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Lauren Hurwitz, Ph.D., joined the Occupational and Environmental Epidemiology Branch (OEEB) as a Cancer Prevention Fellow in 2021, after spending two years in the Metabolic Epidemiology Branch (MEB). Her research seeks to understand etiology of and identify modifiable risk factors for prostate and ovarian cancers. Dr. Hurwitz earned her Ph.D. in epidemiology from the Johns Hopkins Bloomberg School of Public Health, Baltimore, Maryland, where she studied associations between use of aspirin and other nonsteroidal anti-inflammatory drugs and prostate cancer incidence, mortality, and recurrence. She also investigated the relationship between aspirin use and markers of immune cells in prostate tissue. In MEB, she expanded this work to examine aspirin use in relation to ovarian cancer risk and circulating hormones. Dr. Hurwitz received the Coleman Minority Health and Health Disparities Research Innovation Award and the NIH Fellows’ Award for Research Excellence (FARE).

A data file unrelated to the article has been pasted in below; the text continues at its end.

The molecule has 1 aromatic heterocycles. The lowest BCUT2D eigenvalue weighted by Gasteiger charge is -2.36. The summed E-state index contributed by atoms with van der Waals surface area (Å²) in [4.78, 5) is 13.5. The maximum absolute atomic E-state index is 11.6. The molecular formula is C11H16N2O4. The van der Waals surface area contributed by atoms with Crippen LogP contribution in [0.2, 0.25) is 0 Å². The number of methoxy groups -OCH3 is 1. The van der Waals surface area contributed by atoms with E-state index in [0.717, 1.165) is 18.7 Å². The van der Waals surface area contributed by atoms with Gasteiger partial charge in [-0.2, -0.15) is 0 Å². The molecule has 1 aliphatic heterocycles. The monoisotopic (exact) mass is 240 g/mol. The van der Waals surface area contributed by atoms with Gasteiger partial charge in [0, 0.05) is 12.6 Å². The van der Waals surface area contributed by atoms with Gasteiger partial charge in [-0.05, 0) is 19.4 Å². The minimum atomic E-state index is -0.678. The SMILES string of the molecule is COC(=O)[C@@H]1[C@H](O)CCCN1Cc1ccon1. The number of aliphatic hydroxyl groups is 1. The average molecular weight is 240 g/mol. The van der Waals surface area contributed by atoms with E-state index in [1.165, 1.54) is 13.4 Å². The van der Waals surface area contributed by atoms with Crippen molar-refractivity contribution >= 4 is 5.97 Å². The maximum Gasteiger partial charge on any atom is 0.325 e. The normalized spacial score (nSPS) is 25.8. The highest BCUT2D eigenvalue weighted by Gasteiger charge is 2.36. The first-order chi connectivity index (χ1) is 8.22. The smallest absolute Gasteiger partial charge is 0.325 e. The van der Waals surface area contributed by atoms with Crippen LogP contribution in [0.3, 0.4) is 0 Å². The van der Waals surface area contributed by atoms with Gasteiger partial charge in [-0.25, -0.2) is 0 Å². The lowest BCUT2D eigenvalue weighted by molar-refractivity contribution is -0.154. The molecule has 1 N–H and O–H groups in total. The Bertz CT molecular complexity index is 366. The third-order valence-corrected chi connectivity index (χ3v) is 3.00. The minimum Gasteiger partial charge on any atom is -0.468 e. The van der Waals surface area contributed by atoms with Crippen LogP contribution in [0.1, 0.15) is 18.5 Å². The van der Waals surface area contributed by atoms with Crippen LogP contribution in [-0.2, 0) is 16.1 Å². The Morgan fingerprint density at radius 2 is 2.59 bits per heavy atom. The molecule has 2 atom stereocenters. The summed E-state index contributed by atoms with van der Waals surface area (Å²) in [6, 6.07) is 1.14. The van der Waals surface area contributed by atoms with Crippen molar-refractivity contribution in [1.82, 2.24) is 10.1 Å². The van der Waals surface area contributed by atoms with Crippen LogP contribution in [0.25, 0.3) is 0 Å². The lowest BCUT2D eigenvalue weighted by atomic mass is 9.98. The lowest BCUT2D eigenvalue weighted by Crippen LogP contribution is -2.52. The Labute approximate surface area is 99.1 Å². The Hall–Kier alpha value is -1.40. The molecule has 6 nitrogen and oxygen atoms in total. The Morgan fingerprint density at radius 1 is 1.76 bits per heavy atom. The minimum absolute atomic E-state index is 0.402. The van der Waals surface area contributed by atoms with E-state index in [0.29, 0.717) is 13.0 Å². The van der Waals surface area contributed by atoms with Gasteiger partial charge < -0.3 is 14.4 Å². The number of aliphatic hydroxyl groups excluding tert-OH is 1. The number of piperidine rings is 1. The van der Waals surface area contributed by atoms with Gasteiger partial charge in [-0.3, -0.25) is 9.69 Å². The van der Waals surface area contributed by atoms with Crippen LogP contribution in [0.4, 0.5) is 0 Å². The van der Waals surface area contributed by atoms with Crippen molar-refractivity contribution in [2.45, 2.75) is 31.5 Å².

In OEEB, Dr. Hurwitz investigates the etiology of prostate cancer, specifically occupational and environmental pesticide exposures as risk factors for aggressive prostate cancer, and whether genetic variation modifies these associations, under the mentorship of Stella Koutros, Ph.D., M.P.H., investigator.